NWA, Union Return to Talks

Northwest Airlines and its mechanics union returned to the bargaining table Monday in last-ditch negotiations to avoid a strike or lockout that could start Friday at 11:01 p.m. central time.

Negotiating teams for both sides met at National Mediation Board offices in Washington, D.C., where national mediators are trying to broker a deal before Friday's end to the 30-day "cooling-off" period, when the mechanics can either strike or be locked out by the airline.

It's the first time the two sides have met since the union broke off talks Aug. 3. Many experts expect the talks to extend to the final hour.

"We plan on being here midnight Friday night if that's what it takes," said Jeff Mathews, spokesman for the negotiating team for the Aircraft Mechanics Fraternal Association. Mathews said he wasn't allowed to describe the tone of the talks, but wouldn't use the word "progress."

Eagan, Minnesota-based Northwest issued a statement saying it was pleased talks resumed. "Northwest wants to reach a consensual agreement, in advance of the ... deadline, that provides wage and benefit levels that are fair to our AMFA employees while allowing Northwest to stem its record operating losses," the statement read.

Also Monday, the White House reiterated that it's not getting involved in the dispute. President Bush has the authority to appoint a presidential emergency board that could put things on hold, something he did in 2001 when Northwest mechanics also were on the verge of striking.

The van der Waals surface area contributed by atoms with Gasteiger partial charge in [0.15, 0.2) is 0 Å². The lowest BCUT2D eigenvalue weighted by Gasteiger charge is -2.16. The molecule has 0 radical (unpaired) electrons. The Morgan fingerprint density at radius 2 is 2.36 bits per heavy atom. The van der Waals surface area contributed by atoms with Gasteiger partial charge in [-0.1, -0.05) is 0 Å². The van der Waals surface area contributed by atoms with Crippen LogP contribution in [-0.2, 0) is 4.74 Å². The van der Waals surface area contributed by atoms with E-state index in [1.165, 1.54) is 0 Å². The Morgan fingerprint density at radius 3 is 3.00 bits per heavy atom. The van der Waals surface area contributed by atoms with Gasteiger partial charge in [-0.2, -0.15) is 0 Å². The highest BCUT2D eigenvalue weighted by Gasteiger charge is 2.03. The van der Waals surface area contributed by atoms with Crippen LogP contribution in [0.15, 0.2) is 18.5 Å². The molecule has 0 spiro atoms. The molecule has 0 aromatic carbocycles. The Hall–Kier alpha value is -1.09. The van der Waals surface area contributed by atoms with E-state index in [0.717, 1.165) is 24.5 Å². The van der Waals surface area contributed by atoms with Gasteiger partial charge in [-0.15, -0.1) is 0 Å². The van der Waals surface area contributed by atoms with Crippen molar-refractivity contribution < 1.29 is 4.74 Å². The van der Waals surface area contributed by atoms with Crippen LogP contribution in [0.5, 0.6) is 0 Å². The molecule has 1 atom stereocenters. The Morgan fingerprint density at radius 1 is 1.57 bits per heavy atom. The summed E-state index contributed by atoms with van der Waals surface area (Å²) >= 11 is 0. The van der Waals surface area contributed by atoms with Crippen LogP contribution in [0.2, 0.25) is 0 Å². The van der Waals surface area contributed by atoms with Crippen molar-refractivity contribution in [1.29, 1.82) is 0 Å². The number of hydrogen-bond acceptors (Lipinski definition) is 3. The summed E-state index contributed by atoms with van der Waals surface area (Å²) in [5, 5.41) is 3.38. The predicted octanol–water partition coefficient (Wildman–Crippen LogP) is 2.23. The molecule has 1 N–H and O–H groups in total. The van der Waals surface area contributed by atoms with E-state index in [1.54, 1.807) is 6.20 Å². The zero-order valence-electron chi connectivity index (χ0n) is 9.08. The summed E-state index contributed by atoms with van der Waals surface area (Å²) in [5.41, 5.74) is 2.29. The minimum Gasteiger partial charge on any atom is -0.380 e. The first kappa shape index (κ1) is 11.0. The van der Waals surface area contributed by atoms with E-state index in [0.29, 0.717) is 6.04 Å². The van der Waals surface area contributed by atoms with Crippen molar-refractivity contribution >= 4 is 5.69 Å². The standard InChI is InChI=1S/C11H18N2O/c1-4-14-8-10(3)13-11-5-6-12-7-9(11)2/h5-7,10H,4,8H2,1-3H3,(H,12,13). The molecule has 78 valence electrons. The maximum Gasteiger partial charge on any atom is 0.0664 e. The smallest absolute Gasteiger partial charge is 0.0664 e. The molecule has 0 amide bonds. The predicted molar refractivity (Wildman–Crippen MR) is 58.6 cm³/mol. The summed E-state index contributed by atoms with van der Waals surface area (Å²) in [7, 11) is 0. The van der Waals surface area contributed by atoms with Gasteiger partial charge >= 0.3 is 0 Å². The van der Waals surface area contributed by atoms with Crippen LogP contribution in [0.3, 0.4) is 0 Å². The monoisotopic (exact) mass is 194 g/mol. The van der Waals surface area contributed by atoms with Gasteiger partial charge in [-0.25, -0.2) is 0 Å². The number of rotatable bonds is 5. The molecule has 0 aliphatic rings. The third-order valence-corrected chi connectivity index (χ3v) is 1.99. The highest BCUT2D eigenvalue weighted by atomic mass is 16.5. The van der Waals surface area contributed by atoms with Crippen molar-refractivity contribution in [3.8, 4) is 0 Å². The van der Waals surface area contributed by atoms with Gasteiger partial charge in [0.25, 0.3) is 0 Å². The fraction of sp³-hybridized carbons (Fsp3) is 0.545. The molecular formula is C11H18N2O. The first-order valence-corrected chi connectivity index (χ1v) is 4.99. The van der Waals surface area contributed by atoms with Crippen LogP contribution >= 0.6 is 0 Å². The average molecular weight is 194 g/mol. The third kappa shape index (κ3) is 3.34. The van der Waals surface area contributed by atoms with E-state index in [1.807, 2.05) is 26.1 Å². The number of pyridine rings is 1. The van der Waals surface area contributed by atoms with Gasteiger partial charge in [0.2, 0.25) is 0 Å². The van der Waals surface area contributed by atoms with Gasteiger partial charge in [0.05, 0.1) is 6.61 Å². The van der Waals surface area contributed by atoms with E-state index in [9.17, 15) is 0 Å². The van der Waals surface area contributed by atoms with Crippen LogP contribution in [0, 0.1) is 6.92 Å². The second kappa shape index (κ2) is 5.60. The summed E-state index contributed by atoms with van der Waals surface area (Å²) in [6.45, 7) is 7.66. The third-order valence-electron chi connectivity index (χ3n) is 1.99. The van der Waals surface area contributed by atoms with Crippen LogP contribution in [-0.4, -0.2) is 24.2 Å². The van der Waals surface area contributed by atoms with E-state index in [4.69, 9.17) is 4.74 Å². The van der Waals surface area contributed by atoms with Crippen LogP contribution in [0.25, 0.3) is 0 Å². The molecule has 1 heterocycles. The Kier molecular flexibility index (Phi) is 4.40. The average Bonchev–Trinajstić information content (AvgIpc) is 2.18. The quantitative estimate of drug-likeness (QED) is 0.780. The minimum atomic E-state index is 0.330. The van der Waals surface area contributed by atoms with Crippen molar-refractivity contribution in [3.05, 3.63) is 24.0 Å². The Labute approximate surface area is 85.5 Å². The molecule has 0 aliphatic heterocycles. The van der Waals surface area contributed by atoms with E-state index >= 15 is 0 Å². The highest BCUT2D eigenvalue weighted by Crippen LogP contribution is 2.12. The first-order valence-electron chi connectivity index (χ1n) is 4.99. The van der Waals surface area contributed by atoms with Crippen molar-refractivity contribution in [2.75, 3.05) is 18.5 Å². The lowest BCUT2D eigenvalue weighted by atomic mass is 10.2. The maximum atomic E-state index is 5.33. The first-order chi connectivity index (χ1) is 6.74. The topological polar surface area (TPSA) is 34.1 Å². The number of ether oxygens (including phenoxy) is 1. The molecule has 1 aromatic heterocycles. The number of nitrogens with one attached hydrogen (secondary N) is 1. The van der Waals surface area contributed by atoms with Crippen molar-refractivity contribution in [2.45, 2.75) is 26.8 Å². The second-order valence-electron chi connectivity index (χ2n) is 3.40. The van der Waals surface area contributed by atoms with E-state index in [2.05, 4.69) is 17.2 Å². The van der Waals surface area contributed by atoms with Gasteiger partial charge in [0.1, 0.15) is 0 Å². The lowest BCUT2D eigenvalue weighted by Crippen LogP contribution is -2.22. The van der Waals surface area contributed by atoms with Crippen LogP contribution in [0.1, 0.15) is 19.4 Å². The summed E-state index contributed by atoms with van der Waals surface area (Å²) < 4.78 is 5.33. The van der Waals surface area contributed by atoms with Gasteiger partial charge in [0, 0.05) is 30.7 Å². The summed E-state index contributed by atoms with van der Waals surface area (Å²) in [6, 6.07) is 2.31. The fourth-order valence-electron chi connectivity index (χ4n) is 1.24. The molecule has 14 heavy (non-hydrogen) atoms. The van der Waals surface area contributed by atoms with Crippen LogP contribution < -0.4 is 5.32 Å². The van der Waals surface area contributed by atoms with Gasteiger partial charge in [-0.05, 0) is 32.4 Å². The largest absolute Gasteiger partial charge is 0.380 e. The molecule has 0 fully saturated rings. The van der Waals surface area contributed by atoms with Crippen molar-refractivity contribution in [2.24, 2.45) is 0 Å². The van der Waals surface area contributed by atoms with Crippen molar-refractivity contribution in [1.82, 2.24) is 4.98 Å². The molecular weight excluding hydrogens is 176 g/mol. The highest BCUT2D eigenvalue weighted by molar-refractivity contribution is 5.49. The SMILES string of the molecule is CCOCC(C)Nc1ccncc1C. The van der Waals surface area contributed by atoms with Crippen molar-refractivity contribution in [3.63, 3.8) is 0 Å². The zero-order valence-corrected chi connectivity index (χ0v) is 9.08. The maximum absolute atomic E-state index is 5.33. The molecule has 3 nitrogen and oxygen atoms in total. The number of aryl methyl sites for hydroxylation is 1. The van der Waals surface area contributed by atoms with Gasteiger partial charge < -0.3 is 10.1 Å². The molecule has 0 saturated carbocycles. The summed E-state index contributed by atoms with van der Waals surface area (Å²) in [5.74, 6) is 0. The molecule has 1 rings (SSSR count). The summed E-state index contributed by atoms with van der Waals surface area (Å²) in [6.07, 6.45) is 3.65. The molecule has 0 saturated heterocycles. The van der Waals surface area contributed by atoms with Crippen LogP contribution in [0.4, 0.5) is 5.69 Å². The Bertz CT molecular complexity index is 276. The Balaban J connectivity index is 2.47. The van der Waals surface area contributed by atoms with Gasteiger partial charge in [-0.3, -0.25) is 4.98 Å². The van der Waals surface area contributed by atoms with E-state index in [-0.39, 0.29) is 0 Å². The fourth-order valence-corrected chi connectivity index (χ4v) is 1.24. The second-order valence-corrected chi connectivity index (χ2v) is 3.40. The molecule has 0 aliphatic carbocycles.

The White House said last month it wouldn't do this because the National Mediation Board concluded that a labor action at Northwest Airlines would not present a substantial disruption of interstate commerce.

"There's been no change in the administration's position from last month," White House spokesman Trent Duffy said Monday.

The mechanics and the airline are fighting over the $1.1 billion in annual labor savings that Northwest is seeking. Money-losing Northwest wants its mechanics to take $176 million in annual wage and benefit cuts, including a 25 percent pay cut and the layoff of about 2,000 additional mechanics. The 30-day cooling-off period began after the National Mediation Board declared the talks at impasse last month.

The union offered a proposal it says generates $143 million in annual savings, including a 16 percent pay cut for one year, and it wants part of those savings to come from credit for some of the 5,000 mechanics and cleaners Northwest has laid off since 2001. Northwest estimates the value of the mechanics' proposed cuts is far lower.

Joseph Daly, a professional arbitrator and mediator who teaches at Hamline University law school in St. Paul, said a mediator's goal is to simply keep both sides talking without emotions erupting. "As long as they're talking there hasn't been a breakdown," Daly said.